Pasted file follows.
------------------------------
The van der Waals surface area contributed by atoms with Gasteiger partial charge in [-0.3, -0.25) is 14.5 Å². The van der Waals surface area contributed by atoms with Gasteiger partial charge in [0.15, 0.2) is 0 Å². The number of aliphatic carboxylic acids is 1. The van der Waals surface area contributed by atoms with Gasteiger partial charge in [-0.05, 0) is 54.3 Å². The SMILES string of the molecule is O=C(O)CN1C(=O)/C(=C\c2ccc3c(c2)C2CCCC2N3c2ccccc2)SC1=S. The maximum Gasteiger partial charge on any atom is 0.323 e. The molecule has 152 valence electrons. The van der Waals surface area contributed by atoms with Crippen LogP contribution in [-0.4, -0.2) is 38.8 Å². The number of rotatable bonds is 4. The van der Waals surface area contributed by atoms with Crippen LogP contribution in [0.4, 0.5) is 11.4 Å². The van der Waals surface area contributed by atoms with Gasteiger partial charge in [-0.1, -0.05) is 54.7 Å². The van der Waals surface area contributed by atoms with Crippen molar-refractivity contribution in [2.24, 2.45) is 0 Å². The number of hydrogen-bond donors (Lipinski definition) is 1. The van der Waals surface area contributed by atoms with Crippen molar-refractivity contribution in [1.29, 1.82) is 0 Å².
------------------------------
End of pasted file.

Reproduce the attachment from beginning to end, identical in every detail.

The van der Waals surface area contributed by atoms with Gasteiger partial charge in [-0.3, -0.25) is 14.5 Å². The van der Waals surface area contributed by atoms with Gasteiger partial charge in [0.15, 0.2) is 0 Å². The number of aliphatic carboxylic acids is 1. The van der Waals surface area contributed by atoms with Gasteiger partial charge in [-0.05, 0) is 54.3 Å². The SMILES string of the molecule is O=C(O)CN1C(=O)/C(=C\c2ccc3c(c2)C2CCCC2N3c2ccccc2)SC1=S. The maximum Gasteiger partial charge on any atom is 0.323 e. The molecule has 152 valence electrons. The van der Waals surface area contributed by atoms with Crippen LogP contribution in [-0.4, -0.2) is 38.8 Å². The number of rotatable bonds is 4. The van der Waals surface area contributed by atoms with Crippen LogP contribution in [0.4, 0.5) is 11.4 Å². The van der Waals surface area contributed by atoms with Gasteiger partial charge in [-0.1, -0.05) is 54.7 Å². The van der Waals surface area contributed by atoms with Crippen molar-refractivity contribution in [2.24, 2.45) is 0 Å². The number of hydrogen-bond donors (Lipinski definition) is 1. The van der Waals surface area contributed by atoms with Crippen molar-refractivity contribution in [1.29, 1.82) is 0 Å².